Metropolis

The name Fritz Lang meant nothing to me until my mid-twenties when I darted into the Filmmuseum to escape a Berlin downpour. Smugly expecting little more than a shrine to David Hasselhoff and a sly chance to dry off, I was instead gobsmacked by how innovative, challenging and artistic early German film-making was, particularly the so-called ‘Golden Age’ in the Weimar Republic period. And the pride and joy of the museum is the section devoted to Lang’s 1927 visual masterpiece Metropolis, the product of one-and-a-half years, 36,000 extras, futuristic filming methods and a then-record budget.

This weekend saw my first chance to see Metropolis on a big screen, at the Cornerhouse in Manchester, having only viewed it on YouTube beforehand (it’s out of copyright so available to view legally online). Even better, this new print has been newly-restored with 25 minutes of seemingly lost footage that’s been rediscovered in Argentina and spliced in. So it’s a longer version than any viewers have seen for 83 years, something Lang would have appreciated as he despaired that the film had been butchered.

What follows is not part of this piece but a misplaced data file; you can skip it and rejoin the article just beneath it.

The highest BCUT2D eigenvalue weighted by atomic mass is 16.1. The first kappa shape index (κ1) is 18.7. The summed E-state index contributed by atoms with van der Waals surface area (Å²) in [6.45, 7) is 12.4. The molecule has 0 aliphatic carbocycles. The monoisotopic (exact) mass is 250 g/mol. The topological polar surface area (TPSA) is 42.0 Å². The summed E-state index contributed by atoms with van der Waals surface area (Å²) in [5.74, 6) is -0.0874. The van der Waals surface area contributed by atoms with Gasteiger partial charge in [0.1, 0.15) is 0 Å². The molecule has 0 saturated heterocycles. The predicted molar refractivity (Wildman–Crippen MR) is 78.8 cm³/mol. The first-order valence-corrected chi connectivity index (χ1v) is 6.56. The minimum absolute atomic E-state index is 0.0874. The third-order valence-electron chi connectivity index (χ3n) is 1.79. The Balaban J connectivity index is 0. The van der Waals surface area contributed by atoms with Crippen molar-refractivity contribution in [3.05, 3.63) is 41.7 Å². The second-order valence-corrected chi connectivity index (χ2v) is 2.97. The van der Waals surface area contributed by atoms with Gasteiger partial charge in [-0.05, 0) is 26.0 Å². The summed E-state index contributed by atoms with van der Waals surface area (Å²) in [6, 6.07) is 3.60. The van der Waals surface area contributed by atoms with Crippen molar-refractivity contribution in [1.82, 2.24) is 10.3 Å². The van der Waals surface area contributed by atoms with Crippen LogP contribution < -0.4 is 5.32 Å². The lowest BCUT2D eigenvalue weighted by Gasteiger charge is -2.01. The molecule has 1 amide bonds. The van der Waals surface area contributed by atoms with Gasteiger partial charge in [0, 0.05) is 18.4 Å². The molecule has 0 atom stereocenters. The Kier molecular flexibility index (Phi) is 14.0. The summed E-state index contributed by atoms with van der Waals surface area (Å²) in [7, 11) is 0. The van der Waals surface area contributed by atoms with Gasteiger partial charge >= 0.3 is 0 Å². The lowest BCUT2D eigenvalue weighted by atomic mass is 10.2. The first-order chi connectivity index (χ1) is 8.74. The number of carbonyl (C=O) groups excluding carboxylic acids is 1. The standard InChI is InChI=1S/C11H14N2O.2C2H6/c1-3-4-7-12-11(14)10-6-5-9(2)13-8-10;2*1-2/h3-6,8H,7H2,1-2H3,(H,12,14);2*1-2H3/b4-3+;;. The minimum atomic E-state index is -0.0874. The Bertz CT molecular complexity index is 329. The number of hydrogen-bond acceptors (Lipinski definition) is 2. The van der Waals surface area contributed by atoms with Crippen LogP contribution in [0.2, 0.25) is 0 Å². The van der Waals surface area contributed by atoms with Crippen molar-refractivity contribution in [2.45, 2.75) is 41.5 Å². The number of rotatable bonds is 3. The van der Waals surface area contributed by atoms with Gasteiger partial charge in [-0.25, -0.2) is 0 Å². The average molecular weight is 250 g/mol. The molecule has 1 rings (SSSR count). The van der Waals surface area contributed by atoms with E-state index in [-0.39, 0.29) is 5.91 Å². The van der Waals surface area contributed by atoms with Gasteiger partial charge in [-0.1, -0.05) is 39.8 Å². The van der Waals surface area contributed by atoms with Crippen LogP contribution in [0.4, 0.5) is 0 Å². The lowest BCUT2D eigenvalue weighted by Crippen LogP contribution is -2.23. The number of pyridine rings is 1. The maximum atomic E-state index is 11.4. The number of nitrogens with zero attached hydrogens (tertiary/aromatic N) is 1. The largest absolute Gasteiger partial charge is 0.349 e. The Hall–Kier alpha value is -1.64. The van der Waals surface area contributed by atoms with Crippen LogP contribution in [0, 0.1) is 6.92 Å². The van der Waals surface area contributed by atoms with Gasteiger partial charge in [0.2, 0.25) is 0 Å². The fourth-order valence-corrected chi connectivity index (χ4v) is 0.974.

The verdict? The difference in the quality of the print is stunning. See this flickering and muddy YouTube version, like it was filmed by torchlight:

And compare it with the bright, bold trailer for the scrubbed-up version:


I’m not convinced the extra footage adds much to the plot, though my former colleague Iain Hepburn insists I’m wrong and there’s a significant difference between the edits. But the restoration has turned footage that was really just suitable for film students to analyse, or as an artefact in a museum, back into a thrilling science fiction that’s hugely impressive on the silver screen.

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1 Comment »

  1. Haha. It’s not that you’re wrong, so much, as that it enrichens the film greatly. The 2010 restoration fills in the gaps in a story that was disjointed because of the brutal edits imposed by the distributor and US cinema chains in the 1920s.

    What you end up with is a far deeper film in terms of character and sub-plotting, which explores more of the motivation of Maria and Joh, as well as giving Freder a bit more depth as a person (though still exposes what a bloody awful actor he was, even for the 1920s).

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